The September 13, 1922 issue of Golden Age carried the following advertisement for the Kinemo Kit Corporation. They had produced three films (and a projector to match) which could be bought by Bible Students to show films in homes and small gatherings.
The managing director of Kinemo was George Chester Driscoll (1858-1941). He had previously managed the Pastor Russell Lecture Bureau and was one of the Bible Students involved in the Mena Film Company’s film Restitution (1918) that featured on this blog a few weeks ago.
In the August 15, 1920 Watchtower, it was announced that after a month long tour of Britain, J F Rutherford would visit Europe, and then “he will also go to Palestine and Egypt, and will be accompanied to Athens, Palestine and Egypt by Brother Driscoll and other brethren with a moving picture apparatus for the purpose of making moving pictures of actual scenes of...things of Biblical interest.” The results would be used for witnessing, and readers would be able to purchase both films and special projector in due course.
The October 1, 1921 Watchtower announced that the films had been duly made and exhibited in standard format at a number of locations, and now the Kinemo Kit Corporation (with Driscoll as manager) would handle orders for films and projectors. The Watchtower commented: “While the Society cannot engage in the manufacture and sale...yet it is the desire of the Society that every possible means for teaching the truth be employed.”
There was then quite a delay - nearly a year - before the above advertisement for films and projectors appeared in the September 13, 1922 Golden Age. Public showings in 35mm had obviously continued in the meantime because according to a report in the New Era Enterprise for May 30, 1922, a 5-reel version of the Palestine film and a 3-reel version of the Imperial Valley film were shown to a full house of 1500 at a convention session at Moose Hall, Philadelphia, on April 14, 1922. At the famous September Cedar Point Ohio convention the films were shown out of doors in the grove on a large screen, along with a tantalizing supporting feature. According to the New Era Enterprise for October 31, 1922: “The pictures included views of the Bible House and other organization buildings and offices in Brooklyn, the Bethel Home, etc., the printing and binding of booklets and pamphlets etc.” Now that would be footage worth discovering.
When the Golden Age advertised the Kinemo films and projectors, George Driscoll wrote a two page article in the same issue about the project entitled “Visualizing Fulfilled Prophecies”. Most of the article is about technical issues. The films were on safety stock rather than nitrate, which meant you did not need a fireproof booth for the projectionist, and there was little danger of an audience being burnt to a cinder in the privacy of their own homes.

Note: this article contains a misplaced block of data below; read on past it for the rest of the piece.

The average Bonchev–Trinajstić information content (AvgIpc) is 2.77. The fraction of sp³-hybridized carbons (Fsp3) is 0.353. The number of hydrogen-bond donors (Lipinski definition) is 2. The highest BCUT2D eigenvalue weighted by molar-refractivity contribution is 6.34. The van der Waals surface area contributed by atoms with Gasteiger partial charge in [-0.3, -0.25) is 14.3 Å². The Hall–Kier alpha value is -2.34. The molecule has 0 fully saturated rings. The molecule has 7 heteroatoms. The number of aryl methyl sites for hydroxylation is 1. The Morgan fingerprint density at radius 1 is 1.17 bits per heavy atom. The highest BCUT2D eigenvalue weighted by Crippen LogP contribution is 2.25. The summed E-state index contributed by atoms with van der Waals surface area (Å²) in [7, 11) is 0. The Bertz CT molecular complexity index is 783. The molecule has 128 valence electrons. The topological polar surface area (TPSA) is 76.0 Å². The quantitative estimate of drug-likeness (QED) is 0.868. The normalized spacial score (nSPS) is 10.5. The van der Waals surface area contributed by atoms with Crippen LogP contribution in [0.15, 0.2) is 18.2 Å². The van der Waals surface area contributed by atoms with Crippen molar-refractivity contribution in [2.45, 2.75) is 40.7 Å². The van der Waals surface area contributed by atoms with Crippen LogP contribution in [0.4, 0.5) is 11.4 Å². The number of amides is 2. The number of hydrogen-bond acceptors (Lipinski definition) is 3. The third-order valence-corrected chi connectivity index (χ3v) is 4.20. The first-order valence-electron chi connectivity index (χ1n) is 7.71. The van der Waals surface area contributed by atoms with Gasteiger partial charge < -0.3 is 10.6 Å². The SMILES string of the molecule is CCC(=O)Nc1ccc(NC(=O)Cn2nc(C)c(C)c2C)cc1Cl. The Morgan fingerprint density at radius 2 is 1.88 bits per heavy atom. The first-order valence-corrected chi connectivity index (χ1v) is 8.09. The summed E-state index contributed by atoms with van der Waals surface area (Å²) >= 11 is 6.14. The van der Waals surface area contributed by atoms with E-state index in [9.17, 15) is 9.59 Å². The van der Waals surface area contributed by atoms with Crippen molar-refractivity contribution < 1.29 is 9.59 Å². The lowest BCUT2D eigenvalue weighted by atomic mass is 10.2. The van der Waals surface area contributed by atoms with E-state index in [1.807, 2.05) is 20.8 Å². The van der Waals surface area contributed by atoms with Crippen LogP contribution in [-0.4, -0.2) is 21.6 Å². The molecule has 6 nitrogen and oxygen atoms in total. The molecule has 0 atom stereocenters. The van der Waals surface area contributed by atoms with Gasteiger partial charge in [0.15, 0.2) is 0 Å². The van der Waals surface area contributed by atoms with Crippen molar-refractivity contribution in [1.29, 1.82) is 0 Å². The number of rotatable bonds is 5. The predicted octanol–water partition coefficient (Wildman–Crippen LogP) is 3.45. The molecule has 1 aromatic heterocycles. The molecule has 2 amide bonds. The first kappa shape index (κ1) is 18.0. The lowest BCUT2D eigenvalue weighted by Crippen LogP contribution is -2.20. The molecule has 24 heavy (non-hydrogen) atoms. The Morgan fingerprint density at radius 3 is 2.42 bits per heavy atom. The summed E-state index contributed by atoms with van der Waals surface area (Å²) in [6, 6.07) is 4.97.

It was planned to add further films to the initial three, but nothing more appeared in the Watchtower or Golden Age, and only one more advertisement appeared in the pages of the Enterprise. In the October 3, 1922 issue the Instructo Cinema Services of Chicago offered a 400 foot reel of highlights of the Cedar Point convention, to be used with the Kinemo equipment. The advertisement was reprinted in the November 28, 1922 issue. Again, that would be footage worth discovering if it still exists.
Below are some frames from two of the original Kinemo films. First is the film on Palestine, which concentrated on the Jews returning to the land, and, as they saw it, fulfilling prophesy.
J F Rutherford is seen boarding the latest in airplane technology.
Then surveying the horizon
...and visiting an estate manager's office.
And next some frames from the film on the Great Pyramid, showing J F Rutherford exiting from the pyramid. It was obviously rather hot in there.
So what happened to Kinemo? There is evidence that Driscoll ceased fellowship with the IBSA at some point. But probably the biggest problem was the size of film used. Kinemo used a special system of 17.5mm film stock - basically standard 35mm split down the middle. (Much like the amateur gauge of standard 8mm was 16mm stock split down the middle with extra sprocket holes added.) Kinemo films needed their own special projector to show them. And in 1923 the 16mm gauge was introduced for small audience projection, which soon took over and blew 17.5mm out of the water. (Between 1923-1925 the Enterprise ran a number of small ads from Kinemo owners who were now trying to sell on the equipment and films.) When Pathe in France tried to reintroduce 17.5mm film in the late 1920s, it was not compatible with earlier versions, and soon died the death again. And by the 1930s the Watch Tower Society was no longer teaching that literal Israel or the Great Pyramid fulfilled prophesy, so the subject matter would only appeal to Bible Students outside of the IBSA.
Moving pictures bring the past to life. It is hoped that modern audiences may one day be able to see some of these early attempts in the wake of the Photodrama to use the medium of film to spread their message.